When it comes to the fast-paced world of catering, thinking on your feet is as essential a skill as precision knifework, or temperature control.
Working large-scale events in unfamiliar kitchens, at the mercy of a demanding and diverse list of clientele, catering chefs must be both virtuoso and crisis manager, prepared for the worst while expecting only the best.
It's a dichotomy Patrick Beveridge knows all too well as the chef-owner of Cracked Pepper Catering for the past seven years.
"The biggest challenge in the catering world is being outside of your element and dealing with all the issues other than the food," he said. "You just have to kind of roll with the punches."
Even with the many challenges the catering industry can pose, it ensures that every day on the job is different — something Beveridge enjoys after spending years toiling in kitchens across Whistler.
"It's great being your own boss," he adds. "Lots of freedom, but also lots of responsibility."
Beveridge, who cut his teeth at the old Merlin's location as well as for Whistler Blackcomb's catering arm, decided to strike out on his own in 2008 after seeing the example of his fellow chef, Ryan Liebrecht, who took over at the now-defunct Ciao Thyme Bistro the same year. "I saw this young chef-owner and I thought I should do it as well," he said. "So I bit the bullet and (bought Cracked Pepper) in 2008 ahead of the Olympics."
The Winter Games were for Beveridge, like a lot of resort chefs, a sort of trial by fire — a chance to welcome the world and test his limits at the same time.
The Olympics also brought an interesting list of clients to the resort — Beveridge even had the honour of cooking for a famished group of Canadian downhill team members.
"That was a good party," he recalled.
But, Whistler being Whistler, even the non-Olympic years can come with a bit of intrigue. Like the time Beveridge catered a small dinner party at a home where the diners were already half in the bag by the time he and his crew arrived.
"One of the guests left in the middle of dinner and everyone was looking for him," he said. "They found him downstairs. He had passed out... I guess he couldn't make it through all the courses."
Pesky guests aside, Beveridge loves the interactive aspect of catering events. Instead of being holed away in a kitchen away from the diners like at most traditional restaurants, he gets to have a back-and-forth dialogue with the guests, offering them a rare glimpse into the high-end cooking process.
"My kitchen's a pretty open concept, and I like that sort of interaction with people who get to see what you're doing and watch you prepare food," said Beveridge.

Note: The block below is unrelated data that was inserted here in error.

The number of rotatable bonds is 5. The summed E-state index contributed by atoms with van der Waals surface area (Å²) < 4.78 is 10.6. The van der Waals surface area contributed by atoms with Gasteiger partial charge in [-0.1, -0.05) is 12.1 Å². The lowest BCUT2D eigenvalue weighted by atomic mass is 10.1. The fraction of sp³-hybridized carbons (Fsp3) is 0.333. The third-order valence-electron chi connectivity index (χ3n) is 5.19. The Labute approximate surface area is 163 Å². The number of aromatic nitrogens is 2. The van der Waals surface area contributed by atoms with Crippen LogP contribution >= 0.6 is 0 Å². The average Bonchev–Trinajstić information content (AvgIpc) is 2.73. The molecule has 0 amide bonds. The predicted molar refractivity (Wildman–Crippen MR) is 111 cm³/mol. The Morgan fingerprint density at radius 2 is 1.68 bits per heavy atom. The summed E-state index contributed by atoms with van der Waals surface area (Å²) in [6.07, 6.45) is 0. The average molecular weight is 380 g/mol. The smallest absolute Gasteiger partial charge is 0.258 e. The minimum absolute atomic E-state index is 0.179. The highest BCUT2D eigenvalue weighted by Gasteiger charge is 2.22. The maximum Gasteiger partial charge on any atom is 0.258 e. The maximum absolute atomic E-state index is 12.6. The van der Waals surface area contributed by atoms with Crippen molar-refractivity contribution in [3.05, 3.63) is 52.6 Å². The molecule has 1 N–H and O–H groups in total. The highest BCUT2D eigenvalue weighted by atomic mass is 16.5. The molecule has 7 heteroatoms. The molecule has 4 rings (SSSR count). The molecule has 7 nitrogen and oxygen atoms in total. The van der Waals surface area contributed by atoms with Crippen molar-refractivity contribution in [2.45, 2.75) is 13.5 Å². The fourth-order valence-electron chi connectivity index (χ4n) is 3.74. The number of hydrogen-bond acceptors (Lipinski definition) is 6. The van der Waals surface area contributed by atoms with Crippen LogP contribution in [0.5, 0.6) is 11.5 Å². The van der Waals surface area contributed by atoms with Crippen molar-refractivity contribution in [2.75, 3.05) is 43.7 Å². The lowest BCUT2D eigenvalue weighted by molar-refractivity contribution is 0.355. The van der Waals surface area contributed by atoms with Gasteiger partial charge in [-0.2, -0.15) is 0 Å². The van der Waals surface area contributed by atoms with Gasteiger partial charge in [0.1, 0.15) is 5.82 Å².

That transparency in the kitchen means he also gets to perfect his poker face when calamity strikes.
"You definitely have to be a people person and put on a smile even though you could be totally in the weeds," he said.
Cracked Pepper caters a whole gamut of event types, from intimate dinner parties to blowout weddings, and customization is the name of the game. Beveridge can tailor-suit his organically inspired menus to the whims of the client, which, in Whistler come in all different forms.
"Basically you get people from all different walks wanting different catering options," said Beveridge. "You get the Whistler locals that don't have a big budget, all the way to high-end weddings.
"We try to put a good, personal touch on everything we do."
Since February, Cracked Pepper has been about more than just catering, too, opening for lunch service on weekdays at its Function Junction location. With a rotating selection of hot and cold lunches, soups and pastas, customers can take away everything from a slow-roasted pulled pork sandwich to a chicken potpie or gourmet mac and cheese.
Visit www.crackedpepper-catering.com for more information.Wild mushroom blue cheese soup
5 oz shiitake mushrooms
5 oz portobello mushrooms
5 oz porcini mushrooms
5 oz button mushrooms
2 Tbsp truffle oil,
2 yellow onions, diced
5 cloves minced garlic
2 leeks, chopped
1 cup white wine
4 cups vegetable stock
1 cup whipping cream
1/2 a cup blue cheese, crumbled.
4 Tbsp corn starch mixed in 1/2 cup cold water to thicken.
Clean mushrooms with paper towel and roughly chop them.
Heat a pot on high heat with enough vegetable oil to coat bottom. Add onions , and leeks — sauté until onions and leeks begin to brown. Then add garlic, and mushrooms, stir, and continue to sauté for two to five minutes until mushrooms begin to soften.
Have a sip of wine and then add the rest to your soup and stir for a minute or two. Add the vegetable stock and simmer for 10 minutes. Add blue cheese and cream to finish, pulse with hand blender. Add the corn starch and water mixture to the soup and slowly bring to a boil. Along it to boil gently for at least one minute. Season with salt and pepper. Add truffle oil.
Garnish with fresh thyme .
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